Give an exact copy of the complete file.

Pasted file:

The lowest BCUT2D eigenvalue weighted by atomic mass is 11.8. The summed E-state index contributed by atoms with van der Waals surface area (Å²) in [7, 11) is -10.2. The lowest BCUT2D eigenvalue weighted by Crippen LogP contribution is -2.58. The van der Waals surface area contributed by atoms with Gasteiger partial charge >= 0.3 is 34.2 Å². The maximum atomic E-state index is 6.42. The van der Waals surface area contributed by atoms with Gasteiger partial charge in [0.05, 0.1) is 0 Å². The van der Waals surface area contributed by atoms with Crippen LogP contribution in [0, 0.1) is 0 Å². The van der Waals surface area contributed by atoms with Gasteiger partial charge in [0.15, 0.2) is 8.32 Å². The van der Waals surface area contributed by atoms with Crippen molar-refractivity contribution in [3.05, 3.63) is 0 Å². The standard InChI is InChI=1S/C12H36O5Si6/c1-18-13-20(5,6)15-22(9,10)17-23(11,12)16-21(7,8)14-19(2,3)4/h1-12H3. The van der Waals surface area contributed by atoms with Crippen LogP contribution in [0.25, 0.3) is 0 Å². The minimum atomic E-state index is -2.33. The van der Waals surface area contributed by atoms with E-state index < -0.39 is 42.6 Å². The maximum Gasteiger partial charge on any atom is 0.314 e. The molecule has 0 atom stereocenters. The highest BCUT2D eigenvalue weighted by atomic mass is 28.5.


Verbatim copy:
The lowest BCUT2D eigenvalue weighted by atomic mass is 11.8. The summed E-state index contributed by atoms with van der Waals surface area (Å²) in [7, 11) is -10.2. The lowest BCUT2D eigenvalue weighted by Crippen LogP contribution is -2.58. The van der Waals surface area contributed by atoms with Gasteiger partial charge >= 0.3 is 34.2 Å². The maximum atomic E-state index is 6.42. The van der Waals surface area contributed by atoms with Gasteiger partial charge in [0.05, 0.1) is 0 Å². The van der Waals surface area contributed by atoms with Crippen LogP contribution in [0, 0.1) is 0 Å². The van der Waals surface area contributed by atoms with Gasteiger partial charge in [0.15, 0.2) is 8.32 Å². The van der Waals surface area contributed by atoms with Crippen molar-refractivity contribution in [3.05, 3.63) is 0 Å². The standard InChI is InChI=1S/C12H36O5Si6/c1-18-13-20(5,6)15-22(9,10)17-23(11,12)16-21(7,8)14-19(2,3)4/h1-12H3. The van der Waals surface area contributed by atoms with Crippen LogP contribution in [0.25, 0.3) is 0 Å². The minimum atomic E-state index is -2.33. The van der Waals surface area contributed by atoms with E-state index < -0.39 is 42.6 Å². The maximum Gasteiger partial charge on any atom is 0.314 e. The molecule has 0 atom stereocenters. The highest BCUT2D eigenvalue weighted by atomic mass is 28.5.